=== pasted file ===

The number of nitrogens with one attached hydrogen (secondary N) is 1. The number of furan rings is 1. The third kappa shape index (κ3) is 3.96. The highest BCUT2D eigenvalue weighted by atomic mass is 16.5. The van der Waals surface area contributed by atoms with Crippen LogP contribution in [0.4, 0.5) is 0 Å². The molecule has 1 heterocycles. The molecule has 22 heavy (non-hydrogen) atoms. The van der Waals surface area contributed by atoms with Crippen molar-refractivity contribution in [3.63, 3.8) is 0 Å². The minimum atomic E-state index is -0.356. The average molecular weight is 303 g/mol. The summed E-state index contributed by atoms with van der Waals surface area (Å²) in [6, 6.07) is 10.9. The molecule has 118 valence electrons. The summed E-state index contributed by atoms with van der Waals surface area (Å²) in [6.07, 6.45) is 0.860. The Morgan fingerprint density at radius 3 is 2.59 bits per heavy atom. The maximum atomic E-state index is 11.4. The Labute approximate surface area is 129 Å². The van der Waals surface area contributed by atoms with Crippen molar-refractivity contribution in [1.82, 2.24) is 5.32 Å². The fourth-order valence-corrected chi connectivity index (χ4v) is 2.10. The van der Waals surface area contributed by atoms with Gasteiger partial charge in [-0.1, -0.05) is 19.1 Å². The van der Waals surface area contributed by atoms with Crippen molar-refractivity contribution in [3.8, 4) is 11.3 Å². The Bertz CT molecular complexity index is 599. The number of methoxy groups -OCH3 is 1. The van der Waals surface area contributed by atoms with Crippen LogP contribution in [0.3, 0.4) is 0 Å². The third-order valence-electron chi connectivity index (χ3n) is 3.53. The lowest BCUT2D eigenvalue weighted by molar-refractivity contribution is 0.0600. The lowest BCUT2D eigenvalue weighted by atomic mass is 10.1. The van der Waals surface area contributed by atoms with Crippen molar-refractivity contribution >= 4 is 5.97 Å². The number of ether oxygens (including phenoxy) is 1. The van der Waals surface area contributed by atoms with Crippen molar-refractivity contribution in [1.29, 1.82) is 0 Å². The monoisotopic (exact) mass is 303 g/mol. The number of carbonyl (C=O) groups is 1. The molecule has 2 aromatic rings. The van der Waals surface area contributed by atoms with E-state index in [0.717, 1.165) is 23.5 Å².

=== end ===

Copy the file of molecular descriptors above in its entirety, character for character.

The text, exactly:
The number of nitrogens with one attached hydrogen (secondary N) is 1. The number of furan rings is 1. The third kappa shape index (κ3) is 3.96. The highest BCUT2D eigenvalue weighted by atomic mass is 16.5. The van der Waals surface area contributed by atoms with Crippen LogP contribution in [0.4, 0.5) is 0 Å². The molecule has 1 heterocycles. The molecule has 22 heavy (non-hydrogen) atoms. The van der Waals surface area contributed by atoms with Crippen molar-refractivity contribution in [3.63, 3.8) is 0 Å². The minimum atomic E-state index is -0.356. The average molecular weight is 303 g/mol. The summed E-state index contributed by atoms with van der Waals surface area (Å²) in [6, 6.07) is 10.9. The molecule has 118 valence electrons. The summed E-state index contributed by atoms with van der Waals surface area (Å²) in [6.07, 6.45) is 0.860. The Morgan fingerprint density at radius 3 is 2.59 bits per heavy atom. The maximum atomic E-state index is 11.4. The Labute approximate surface area is 129 Å². The van der Waals surface area contributed by atoms with Crippen molar-refractivity contribution in [1.82, 2.24) is 5.32 Å². The fourth-order valence-corrected chi connectivity index (χ4v) is 2.10. The van der Waals surface area contributed by atoms with Gasteiger partial charge in [-0.1, -0.05) is 19.1 Å². The van der Waals surface area contributed by atoms with Crippen molar-refractivity contribution in [3.8, 4) is 11.3 Å². The Bertz CT molecular complexity index is 599. The number of methoxy groups -OCH3 is 1. The van der Waals surface area contributed by atoms with Crippen LogP contribution in [0.3, 0.4) is 0 Å². The third-order valence-electron chi connectivity index (χ3n) is 3.53. The lowest BCUT2D eigenvalue weighted by molar-refractivity contribution is 0.0600. The lowest BCUT2D eigenvalue weighted by atomic mass is 10.1. The van der Waals surface area contributed by atoms with Crippen molar-refractivity contribution >= 4 is 5.97 Å². The number of ether oxygens (including phenoxy) is 1. The van der Waals surface area contributed by atoms with Crippen molar-refractivity contribution in [1.29, 1.82) is 0 Å². The monoisotopic (exact) mass is 303 g/mol. The number of carbonyl (C=O) groups is 1. The molecule has 2 aromatic rings. The van der Waals surface area contributed by atoms with E-state index in [0.717, 1.165) is 23.5 Å².